February 21, 2013 |
Adapting to what editorial director Bill Werde called " new music experiences ," Billboard magazine announced Wednesday that it will begin incorporating YouTube streams into the data used to determine its Hot 100 singles chart. The change goes into effect with this week's tally, topped by Baauer's viral-video hit "Harlem Shake. " Last week, the song wasn't even on the chart, marking only the 21st time a song has debuted at No. 1 on the Hot 100, according to Billboard's Gary Trust . YouTube said "Harlem Shake" (in its various official incarnations)
November 29, 1999 |
Who says computer guys don't rock? When hard-rock station KNAC was sold and became a Spanish-language station in 1995, Orange County fans of muscle-flexing power ballads and head-thrashing tunes were left hanging. Gone were the hard-livin', hard-playin' personalities like Long Paul, Nasty Neil and Eveready Ed. But thanks to the Internet, nothing ever truly dies. Online radio has been grabbing listeners, generating a lot of excitement and, said KNAC.
March 10, 1999 |
Pushing the boundaries of music on the Net, Grand Royal Records--home of the Beastie Boys--is the first established record label to use a cutting-edge MP3 streaming technology to promote its artists. Launched last week, the Grand Royal Radio show (http://www.grandroyal.com/grRadio.html) relies on a new Web tool called Shoutcast. Developed by Arizona-based Nullsoft Inc., Shoutcast lets anyone stream MP3 files--both legitimate and pirate--for free over the Net.
May 15, 2001 |
Launch Media Inc. cut its staff by 26%, or 60 employees, just before announcing a sharp drop in quarterly results. The company also disclosed that it has nearly completed a deal with an undisclosed investor to obtain $5 million in funding. Santa Monica-based Launch distributes music through personalized online radio stations and CD samplers, which it supports through advertising and licensing fees. Those fees fell to $3.
November 15, 1999 |
GameSpy Industries, the Costa Mesa-based entertainment portal with investment backing from Hollywood heavyweights Richard Wolpert and Michael Ovitz, will launch a sweeping online radio site that promises to be the world's largest Internet tuner. RadioSpy (http://www.radiospy.com) allows a computer user to find a station--streaming in Real Audio, Windows Media Player or Shoutcast--by clicking on the genre of music he or she likes.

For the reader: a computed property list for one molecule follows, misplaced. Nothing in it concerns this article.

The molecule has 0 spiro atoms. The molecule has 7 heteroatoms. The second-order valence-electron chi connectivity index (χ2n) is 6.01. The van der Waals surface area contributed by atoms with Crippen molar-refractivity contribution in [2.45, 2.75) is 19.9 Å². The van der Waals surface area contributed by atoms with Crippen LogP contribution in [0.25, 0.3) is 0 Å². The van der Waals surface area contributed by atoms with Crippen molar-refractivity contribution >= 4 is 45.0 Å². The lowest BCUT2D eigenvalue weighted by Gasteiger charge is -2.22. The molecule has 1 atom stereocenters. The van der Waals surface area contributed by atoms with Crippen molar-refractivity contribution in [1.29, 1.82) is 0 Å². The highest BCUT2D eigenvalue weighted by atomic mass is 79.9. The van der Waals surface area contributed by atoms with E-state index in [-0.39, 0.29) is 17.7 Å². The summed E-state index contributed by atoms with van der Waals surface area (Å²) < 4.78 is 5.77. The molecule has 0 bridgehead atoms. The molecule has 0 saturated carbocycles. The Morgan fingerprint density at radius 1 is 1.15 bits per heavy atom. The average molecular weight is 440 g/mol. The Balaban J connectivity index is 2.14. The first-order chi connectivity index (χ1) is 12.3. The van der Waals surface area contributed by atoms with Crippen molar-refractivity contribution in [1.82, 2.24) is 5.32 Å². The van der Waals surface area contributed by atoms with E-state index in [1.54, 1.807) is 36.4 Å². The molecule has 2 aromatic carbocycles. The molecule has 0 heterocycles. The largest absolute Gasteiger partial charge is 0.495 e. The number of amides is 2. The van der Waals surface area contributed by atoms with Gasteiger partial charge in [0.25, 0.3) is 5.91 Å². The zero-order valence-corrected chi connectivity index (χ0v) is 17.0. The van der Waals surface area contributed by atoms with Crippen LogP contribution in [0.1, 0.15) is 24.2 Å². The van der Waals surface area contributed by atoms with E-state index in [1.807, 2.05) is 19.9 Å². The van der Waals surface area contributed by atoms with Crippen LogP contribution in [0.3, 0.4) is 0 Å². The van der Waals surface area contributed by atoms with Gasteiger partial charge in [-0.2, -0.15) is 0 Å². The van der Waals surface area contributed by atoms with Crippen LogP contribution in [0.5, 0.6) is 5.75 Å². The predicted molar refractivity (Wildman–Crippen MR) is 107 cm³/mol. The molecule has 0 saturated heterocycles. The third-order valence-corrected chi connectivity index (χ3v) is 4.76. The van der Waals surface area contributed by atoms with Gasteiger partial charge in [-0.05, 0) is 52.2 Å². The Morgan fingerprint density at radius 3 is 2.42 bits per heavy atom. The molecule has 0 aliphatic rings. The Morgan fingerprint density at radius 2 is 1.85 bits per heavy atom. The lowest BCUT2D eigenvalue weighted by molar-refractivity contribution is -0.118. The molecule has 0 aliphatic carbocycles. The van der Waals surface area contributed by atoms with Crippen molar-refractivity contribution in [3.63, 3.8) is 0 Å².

January 31, 2000 |
Online radio Web sites KNAC.com and GrooveRadio.com are about to get some sister stations. The heavy metal and dance music sites have been acquired by Enigma Digital, a Santa Monica Internet music start-up that will announce today that it plans to launch three more online music communities by the end of March. Curbserver.
August 21, 2001 |
British pop group New Order debuted its new album, Get Ready, on AOL Time Warner's Spinner.com Internet radio service, weeks ahead of its Oct. 16 release to retail stores, in what analysts said was a significant move. The online promotion reflects the recording industry's growing momentum in its effort to offer albums to fans via the Web--a move that would have been unthinkable a few years ago. New Order's music label is AOL Time Warner's Reprise Records.
November 15, 1999 |
Another conference for those interested in the convergence of music, new media and the Internet is Webnoize '99, which happens in Century City through Wednesday at the Century Plaza Hotel & Towers. Among those attending are Rob Glaser, chief executive of Real Networks; Anthony Bay, Microsoft's vice president for streaming media; and Jay Samit, senior vice president of new media for EMI Recorded Music. All three executives will give keynote speeches during the three-day event.
April 27, 2005 |
To get people hooked on its Rhapsody subscription music service, RealNetworks Inc. plans to let them listen for free -- up to a point. The company unveiled Tuesday an advertiser-supported online music service, dubbed "Rhapsody 25," along with several new wrinkles in the existing version of Rhapsody. The new service gives registered users 25 free plays a month from Rhapsody's online jukebox, and it lets them send songs to their friends.
October 15, 2001 |
The Justice Department has intensified its antitrust investigation of the music industry's licensing practices, demanding that industry organizations and online companies submit a slew of documents related to Internet music services. The department recently began sending out "civil investigative demand" letters, hunting for evidence of collusion by record companies and affiliates to impede competition. The recipients of the letters include the Recording Industry Assn.